3. ^ a b c Plakke, T., Berkel J., Beynen, A.C., Hermus R.J.J., Katan, M.B. (1983). "Relationship between the fatty acid composition of the diet and that of the subcutaneous adipose tissue in individual human subjects". Human nutrition: Applied Nutrition. 37A: 365–372. PMID 6668222. 
  4. ^ Petzke, K.J., Boeing, H., Meges, C.C. (2005). "Choice of dietary protein of vegetarians and omnivores is reflected in their hair protein 12C and 15N abundance". Rapid Communications in Mass Spectrometry. 19: 1392–1400. doi:10.1002 Check |doi= value (help). 

"composition of the human body" text is poorly cited, the associated image does not properly note primary sources, and the real primary source can not be verified[edit]

This article contains an image that shows the composition of the human body.

(1) The image itself should cite the work from which its numerical data was taken. It says "own work" when clearly only the making of the pie chart was "own work" whereas the data was taken from a paper. That is at least sloppy and at worst plagiarism.

(2) In the main text, there is a citation to "The human body is composed of approximately: 64% water, 20% protein, 10% fat, 1% carbohydrate, 5% minerals [3]" = Janaway R.C., Percival S.L., Wilson A.S. (2009). "Decomposition of Human Remains". In Percival, S.L. Microbiology and Aging. Springer Science + Business. pp. 13–334. ISBN 1-58829-640-7.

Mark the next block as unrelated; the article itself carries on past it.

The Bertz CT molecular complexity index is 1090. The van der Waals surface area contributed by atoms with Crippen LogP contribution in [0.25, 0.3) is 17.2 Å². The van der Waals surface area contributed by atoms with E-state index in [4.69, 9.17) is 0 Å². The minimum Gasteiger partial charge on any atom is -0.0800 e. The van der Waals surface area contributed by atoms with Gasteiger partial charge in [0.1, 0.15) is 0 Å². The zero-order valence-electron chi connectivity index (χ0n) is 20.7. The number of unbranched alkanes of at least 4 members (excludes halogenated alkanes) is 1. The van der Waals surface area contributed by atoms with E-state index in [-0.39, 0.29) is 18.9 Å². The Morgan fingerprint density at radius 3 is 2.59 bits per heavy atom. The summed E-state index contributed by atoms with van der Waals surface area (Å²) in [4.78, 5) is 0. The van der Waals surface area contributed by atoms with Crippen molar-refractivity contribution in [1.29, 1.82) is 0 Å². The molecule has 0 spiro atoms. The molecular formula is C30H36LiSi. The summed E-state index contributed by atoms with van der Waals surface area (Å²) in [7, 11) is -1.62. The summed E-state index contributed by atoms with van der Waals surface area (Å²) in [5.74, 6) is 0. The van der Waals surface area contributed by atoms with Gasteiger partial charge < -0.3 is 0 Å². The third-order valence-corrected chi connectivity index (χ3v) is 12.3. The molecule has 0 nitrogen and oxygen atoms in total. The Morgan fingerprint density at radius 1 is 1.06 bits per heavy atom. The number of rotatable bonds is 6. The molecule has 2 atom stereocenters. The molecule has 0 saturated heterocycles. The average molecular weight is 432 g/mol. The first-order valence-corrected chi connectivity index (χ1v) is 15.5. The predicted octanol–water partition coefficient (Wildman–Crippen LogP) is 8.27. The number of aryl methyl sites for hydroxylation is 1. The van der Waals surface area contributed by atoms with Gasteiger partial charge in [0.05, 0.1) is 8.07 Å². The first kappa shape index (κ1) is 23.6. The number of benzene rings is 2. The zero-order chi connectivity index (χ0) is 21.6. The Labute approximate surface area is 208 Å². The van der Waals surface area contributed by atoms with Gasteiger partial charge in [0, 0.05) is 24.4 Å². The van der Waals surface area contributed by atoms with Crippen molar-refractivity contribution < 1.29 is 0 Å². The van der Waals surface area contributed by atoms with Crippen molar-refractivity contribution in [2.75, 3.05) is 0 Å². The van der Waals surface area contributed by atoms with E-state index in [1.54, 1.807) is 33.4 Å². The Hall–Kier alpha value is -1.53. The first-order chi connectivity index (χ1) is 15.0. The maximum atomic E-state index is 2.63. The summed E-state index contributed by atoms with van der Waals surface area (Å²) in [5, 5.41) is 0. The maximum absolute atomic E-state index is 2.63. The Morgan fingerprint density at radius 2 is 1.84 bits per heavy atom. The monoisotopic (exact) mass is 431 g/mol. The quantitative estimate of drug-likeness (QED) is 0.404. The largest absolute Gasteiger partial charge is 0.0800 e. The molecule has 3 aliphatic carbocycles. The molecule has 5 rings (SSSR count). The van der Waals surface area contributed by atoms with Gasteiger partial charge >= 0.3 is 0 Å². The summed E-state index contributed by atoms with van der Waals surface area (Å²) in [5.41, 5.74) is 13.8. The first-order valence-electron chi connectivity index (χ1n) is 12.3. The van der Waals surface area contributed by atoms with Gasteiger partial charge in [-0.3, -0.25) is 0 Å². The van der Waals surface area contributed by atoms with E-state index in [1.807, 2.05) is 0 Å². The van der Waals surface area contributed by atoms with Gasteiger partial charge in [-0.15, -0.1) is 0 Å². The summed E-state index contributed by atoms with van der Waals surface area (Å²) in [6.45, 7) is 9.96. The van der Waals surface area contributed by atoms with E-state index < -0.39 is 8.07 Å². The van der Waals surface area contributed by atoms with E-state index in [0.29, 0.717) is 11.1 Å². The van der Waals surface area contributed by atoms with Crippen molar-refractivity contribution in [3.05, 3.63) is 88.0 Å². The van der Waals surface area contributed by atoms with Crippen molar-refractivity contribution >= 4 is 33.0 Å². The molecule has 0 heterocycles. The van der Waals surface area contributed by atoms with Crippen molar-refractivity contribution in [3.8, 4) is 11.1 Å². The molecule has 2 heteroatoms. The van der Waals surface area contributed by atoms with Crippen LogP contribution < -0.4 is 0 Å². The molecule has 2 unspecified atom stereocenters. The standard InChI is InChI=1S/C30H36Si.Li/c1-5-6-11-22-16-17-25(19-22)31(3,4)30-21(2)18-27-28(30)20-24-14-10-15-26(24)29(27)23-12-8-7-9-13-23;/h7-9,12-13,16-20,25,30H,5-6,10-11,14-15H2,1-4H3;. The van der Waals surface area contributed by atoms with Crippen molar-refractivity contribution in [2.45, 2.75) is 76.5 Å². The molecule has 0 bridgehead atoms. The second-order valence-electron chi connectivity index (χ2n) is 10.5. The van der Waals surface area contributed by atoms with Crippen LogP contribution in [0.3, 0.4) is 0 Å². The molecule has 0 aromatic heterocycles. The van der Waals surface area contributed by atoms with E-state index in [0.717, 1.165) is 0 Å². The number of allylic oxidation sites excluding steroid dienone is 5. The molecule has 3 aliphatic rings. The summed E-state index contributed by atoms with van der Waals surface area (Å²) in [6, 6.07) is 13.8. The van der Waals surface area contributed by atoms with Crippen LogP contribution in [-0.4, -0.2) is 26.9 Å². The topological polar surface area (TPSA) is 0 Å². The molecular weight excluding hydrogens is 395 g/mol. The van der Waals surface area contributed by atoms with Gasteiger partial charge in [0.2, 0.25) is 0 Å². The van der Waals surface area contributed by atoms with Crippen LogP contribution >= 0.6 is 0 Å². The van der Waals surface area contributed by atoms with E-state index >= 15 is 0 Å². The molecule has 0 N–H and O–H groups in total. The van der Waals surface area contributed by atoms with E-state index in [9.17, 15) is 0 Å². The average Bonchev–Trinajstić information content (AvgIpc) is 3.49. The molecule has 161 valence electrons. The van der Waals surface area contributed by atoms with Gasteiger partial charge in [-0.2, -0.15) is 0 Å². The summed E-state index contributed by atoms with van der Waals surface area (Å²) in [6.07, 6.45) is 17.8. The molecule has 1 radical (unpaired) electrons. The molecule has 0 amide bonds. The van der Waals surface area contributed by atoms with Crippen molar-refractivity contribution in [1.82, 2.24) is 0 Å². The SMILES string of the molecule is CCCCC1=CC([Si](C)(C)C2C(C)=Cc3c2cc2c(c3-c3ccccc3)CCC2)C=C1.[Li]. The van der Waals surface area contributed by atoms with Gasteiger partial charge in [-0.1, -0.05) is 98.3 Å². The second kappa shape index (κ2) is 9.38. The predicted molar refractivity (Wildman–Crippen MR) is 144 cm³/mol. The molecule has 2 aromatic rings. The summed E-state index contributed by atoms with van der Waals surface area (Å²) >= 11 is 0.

However, this Janaway article is not the primary source for that information. Reading the Janaway article, they quote this information as coming from "van Haaren FWJ. Churchyards as sources for water pollution. Moorman's Periodieke Pers 1951;35:167–172."

This article, from Moorman's Periodieke Pers. 35(16):167–172 is something that I can not access online and somebody should verify this information if they have library access to this article and the ability to read Dutch. Failing that, it should be removed as unverifiable since the current source is not a primary source. — Preceding unsigned comment added by Therealchrisneale (talkcontribs) 04:58, 22 May 2016 (UTC)